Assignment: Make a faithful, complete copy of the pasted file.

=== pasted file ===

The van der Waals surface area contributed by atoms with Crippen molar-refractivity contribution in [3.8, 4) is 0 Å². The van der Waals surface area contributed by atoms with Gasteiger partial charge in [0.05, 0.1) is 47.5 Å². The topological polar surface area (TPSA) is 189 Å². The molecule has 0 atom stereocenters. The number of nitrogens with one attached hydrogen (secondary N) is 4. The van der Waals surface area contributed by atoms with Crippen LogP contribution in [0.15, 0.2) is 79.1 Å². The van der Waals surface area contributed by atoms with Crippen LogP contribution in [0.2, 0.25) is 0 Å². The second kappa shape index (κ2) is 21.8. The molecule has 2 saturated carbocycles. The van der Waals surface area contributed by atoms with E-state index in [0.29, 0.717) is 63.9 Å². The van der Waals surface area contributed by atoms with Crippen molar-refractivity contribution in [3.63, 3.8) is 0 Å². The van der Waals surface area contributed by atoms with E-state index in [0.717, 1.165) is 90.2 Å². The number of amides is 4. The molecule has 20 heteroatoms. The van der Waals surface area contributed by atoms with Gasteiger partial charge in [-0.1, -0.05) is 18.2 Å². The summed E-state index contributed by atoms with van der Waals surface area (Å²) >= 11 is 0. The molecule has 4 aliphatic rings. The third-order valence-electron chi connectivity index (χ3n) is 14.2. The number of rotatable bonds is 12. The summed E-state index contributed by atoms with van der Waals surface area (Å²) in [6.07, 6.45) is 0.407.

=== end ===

The van der Waals surface area contributed by atoms with Crippen molar-refractivity contribution in [3.8, 4) is 0 Å². The van der Waals surface area contributed by atoms with Gasteiger partial charge in [0.05, 0.1) is 47.5 Å². The topological polar surface area (TPSA) is 189 Å². The molecule has 0 atom stereocenters. The number of nitrogens with one attached hydrogen (secondary N) is 4. The van der Waals surface area contributed by atoms with Crippen LogP contribution in [0.15, 0.2) is 79.1 Å². The van der Waals surface area contributed by atoms with Crippen LogP contribution in [0.2, 0.25) is 0 Å². The second kappa shape index (κ2) is 21.8. The molecule has 2 saturated carbocycles. The van der Waals surface area contributed by atoms with E-state index in [0.29, 0.717) is 63.9 Å². The van der Waals surface area contributed by atoms with Crippen molar-refractivity contribution in [3.63, 3.8) is 0 Å². The van der Waals surface area contributed by atoms with E-state index in [0.717, 1.165) is 90.2 Å². The number of amides is 4. The molecule has 20 heteroatoms. The van der Waals surface area contributed by atoms with Gasteiger partial charge in [-0.1, -0.05) is 18.2 Å². The summed E-state index contributed by atoms with van der Waals surface area (Å²) >= 11 is 0. The molecule has 4 aliphatic rings. The third-order valence-electron chi connectivity index (χ3n) is 14.2. The number of rotatable bonds is 12. The summed E-state index contributed by atoms with van der Waals surface area (Å²) in [6.07, 6.45) is 0.407.